By Samantha Greben
In this year’s fashion show, on Jan. 9, 2016, you may have seen senior Annie Transport take an unconventional trip down the catwalk, tumbling across the stage as an acrobat in the circus-themed performance. For the gymnastics team captain, doing cartwheels and back flips is not uncommon. In fact, Transport can’t remember a time in her life when her days were not spent twisting through the air or balancing on her hands.
At the young age of two, Transport’s mother enrolled her in a class at Bounce Gymnastics in Great Neck, where the program’s instructors immediately recognized her potential as a gymnast. By the age of eight, she was recruited to join Bounce’s club team, which competes in the Long Island Independent Gymnastics League. But by the time she reached middle school, Transport was told by her doctor that she had depleted the cartilage in her knee and may never be able to compete again. Still competing now six years later, she has risked getting hurt and even potentially having surgery in order to pursue her passion. “It’s too rewarding and too big a part of my life for me to give up without a fight,” she said.
With a similar drive, Transport spends three hours every day after school and two hours on Saturdays perfecting each skill. “When you finally stick that skill or get it perfectly in a meet, you have no one to thank but yourself,” she said. Her dedication and grit have paid off. Throughout all four years of her high school career, she has made state qualifiers for floor routine. She recently placed tenth out of forty girls with a 9.0, the highest score she has earned to date.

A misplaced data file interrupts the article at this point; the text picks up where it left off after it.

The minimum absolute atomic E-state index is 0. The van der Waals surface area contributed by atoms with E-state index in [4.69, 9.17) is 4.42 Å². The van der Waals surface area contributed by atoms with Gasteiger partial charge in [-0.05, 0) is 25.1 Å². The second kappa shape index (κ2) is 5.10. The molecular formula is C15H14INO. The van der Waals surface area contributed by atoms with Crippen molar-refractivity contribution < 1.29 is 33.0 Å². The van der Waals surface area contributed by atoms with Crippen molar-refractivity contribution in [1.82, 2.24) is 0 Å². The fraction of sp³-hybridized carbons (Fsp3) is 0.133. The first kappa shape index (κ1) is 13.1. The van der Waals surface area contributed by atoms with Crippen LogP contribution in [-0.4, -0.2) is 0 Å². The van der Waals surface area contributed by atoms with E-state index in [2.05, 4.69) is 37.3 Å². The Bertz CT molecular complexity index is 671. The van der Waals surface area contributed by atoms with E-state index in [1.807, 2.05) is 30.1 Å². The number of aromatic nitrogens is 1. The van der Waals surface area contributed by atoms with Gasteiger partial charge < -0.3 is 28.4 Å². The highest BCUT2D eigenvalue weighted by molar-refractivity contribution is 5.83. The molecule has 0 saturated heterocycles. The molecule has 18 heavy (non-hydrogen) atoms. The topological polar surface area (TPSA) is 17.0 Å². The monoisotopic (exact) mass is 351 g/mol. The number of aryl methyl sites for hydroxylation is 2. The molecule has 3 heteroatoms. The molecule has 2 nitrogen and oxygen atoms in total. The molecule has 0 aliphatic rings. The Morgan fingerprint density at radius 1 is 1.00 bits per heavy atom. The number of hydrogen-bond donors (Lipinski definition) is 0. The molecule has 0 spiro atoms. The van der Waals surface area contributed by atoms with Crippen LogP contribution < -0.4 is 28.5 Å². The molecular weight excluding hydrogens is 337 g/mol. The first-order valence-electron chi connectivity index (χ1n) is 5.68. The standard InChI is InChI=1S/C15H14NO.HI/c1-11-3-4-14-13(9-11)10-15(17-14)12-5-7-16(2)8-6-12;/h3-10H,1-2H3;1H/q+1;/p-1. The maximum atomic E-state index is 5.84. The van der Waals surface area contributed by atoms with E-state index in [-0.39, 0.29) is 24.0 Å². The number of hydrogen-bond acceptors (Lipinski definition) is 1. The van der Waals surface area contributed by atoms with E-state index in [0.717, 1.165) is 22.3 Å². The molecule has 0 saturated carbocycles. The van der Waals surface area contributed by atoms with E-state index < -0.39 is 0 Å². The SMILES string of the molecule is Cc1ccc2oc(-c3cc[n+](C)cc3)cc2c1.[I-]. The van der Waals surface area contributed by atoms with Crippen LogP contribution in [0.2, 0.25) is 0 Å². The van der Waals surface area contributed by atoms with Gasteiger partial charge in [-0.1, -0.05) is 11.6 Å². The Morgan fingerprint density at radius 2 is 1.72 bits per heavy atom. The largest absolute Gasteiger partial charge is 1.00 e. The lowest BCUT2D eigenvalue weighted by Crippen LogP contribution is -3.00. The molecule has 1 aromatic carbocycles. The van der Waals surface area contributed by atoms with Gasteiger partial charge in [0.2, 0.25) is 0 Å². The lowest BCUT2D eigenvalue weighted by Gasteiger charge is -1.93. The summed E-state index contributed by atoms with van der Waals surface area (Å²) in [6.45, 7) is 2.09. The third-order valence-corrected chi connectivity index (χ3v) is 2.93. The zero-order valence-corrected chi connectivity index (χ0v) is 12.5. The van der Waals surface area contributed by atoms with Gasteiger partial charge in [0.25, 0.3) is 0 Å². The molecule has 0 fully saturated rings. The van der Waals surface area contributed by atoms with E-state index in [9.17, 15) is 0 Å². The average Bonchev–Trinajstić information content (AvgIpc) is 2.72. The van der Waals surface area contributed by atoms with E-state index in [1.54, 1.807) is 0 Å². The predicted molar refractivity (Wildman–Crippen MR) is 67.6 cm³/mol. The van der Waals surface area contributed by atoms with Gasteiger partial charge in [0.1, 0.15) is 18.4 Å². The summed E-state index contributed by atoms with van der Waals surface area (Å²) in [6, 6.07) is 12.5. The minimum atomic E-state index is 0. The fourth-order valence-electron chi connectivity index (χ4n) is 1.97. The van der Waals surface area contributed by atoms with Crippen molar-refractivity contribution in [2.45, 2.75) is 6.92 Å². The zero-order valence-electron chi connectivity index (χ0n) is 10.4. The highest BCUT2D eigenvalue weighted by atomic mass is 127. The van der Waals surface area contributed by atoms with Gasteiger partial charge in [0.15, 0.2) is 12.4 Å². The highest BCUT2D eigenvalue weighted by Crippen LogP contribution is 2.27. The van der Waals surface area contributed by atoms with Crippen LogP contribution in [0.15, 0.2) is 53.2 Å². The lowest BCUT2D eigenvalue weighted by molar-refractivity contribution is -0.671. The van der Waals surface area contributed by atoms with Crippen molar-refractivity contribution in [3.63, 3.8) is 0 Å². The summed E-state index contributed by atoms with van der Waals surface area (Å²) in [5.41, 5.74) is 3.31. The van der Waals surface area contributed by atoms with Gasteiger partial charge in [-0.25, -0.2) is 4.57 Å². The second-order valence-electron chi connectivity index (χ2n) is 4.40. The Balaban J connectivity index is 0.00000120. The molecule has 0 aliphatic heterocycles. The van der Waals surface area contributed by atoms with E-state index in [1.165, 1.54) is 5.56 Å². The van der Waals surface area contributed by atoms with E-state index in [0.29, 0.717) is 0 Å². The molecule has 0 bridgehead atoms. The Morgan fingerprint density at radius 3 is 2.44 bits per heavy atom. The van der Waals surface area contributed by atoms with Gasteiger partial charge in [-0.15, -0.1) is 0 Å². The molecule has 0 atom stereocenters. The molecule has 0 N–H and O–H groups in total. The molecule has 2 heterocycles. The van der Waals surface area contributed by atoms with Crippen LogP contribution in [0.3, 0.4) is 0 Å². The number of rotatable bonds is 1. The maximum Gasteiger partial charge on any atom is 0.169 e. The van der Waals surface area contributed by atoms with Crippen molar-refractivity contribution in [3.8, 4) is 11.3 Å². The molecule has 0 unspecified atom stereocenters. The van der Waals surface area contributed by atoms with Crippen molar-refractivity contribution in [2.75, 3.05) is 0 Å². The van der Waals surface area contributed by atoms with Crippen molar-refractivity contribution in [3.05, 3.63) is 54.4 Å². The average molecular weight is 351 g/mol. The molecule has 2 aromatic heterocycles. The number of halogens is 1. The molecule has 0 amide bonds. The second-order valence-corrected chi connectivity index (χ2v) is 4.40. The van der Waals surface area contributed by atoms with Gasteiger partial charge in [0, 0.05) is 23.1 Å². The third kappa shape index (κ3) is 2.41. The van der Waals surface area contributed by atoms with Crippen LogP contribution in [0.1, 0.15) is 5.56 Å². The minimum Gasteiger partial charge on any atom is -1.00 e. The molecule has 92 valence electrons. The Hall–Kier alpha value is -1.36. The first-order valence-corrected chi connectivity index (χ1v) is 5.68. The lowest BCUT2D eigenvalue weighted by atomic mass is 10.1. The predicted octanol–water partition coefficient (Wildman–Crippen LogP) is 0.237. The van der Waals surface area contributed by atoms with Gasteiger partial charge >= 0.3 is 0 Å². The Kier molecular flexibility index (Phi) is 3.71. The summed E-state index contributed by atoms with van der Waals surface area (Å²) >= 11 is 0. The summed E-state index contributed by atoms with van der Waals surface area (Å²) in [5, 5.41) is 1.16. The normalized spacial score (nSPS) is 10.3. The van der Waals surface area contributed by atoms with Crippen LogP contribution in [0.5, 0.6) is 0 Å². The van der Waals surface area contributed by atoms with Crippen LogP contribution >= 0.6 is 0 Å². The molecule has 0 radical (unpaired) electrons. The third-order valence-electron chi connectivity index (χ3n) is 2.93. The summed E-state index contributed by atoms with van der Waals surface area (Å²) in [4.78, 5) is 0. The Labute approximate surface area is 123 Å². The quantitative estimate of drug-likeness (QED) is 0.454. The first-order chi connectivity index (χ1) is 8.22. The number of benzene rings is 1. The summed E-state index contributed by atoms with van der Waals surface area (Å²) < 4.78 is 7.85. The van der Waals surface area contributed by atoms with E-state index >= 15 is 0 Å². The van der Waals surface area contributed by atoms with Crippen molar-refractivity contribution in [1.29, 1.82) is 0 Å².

Transport said she owes her success just as much to her coaches and teammates as to her own hard work. As captain of the gymnastics team, Transport feels that it is most important for her and her teammates to keep pushing and motivating each other. Her coaches, Donagh O’Grady and Jessica Baker, stress this point as well, and she credits them with having made her into the gymnast she is today. “They always know how to calm me down, what pointers to give, when to leave me alone, and when to push me past what I think are my limits.” Days before her senior meet, Transport felt particularly unfocused and anxious, distracted by outside pressures. “I was crying and nervous, and they basically told me to stop because it wouldn’t change anything,” she said. “While it was harsh at the time, it did calm me down, and the meet was one of my best. I got my highest beam score ever and one of my top floor scores.” Even though there are tough days for Transport when she can’t handle the mental pressure or take the feedback, she realizes that those times have made her into a tough competitor. “Those are the days I fight the hardest to prove myself,” she said.
This year has been especially challenging for Transport and the Lady Rebel gymnasts, as it is their first time competing in Conference One, the hardest conference. While Transport and her teammates are virtually competing against each other, Transport noted that striving for their personal best also serves the team well. Regardless of their performance against such strong competition, Transport is proud that they have been able to maintain good spirits at the meets. “We always look like we’re the team having the most fun, so we may not be winning in scores, but that’s how we win compared to the other teams.”
While leading the school team, Transport hopes to improve every day as an individual gymnast. Her personal goal this season is to get to state qualifiers for the balance beam. After the season ends and Transport’s senior year comes to a close, she will be attending The University of Maryland in the fall. While Transport doesn’t plan to pursue gymnastics as her career, she hopes to be on a club team to stay in shape and continue practicing the sport she loves. She knows the skills she has learned in the gym surpass perfecting handsprings and aerials; they are the assets that will help define her future. “Gymnastics taught me strength—you can’t do anything if you don’t try. It taught me to strive for perfection—even though you can almost never reach it, it must be your impossible goal. ”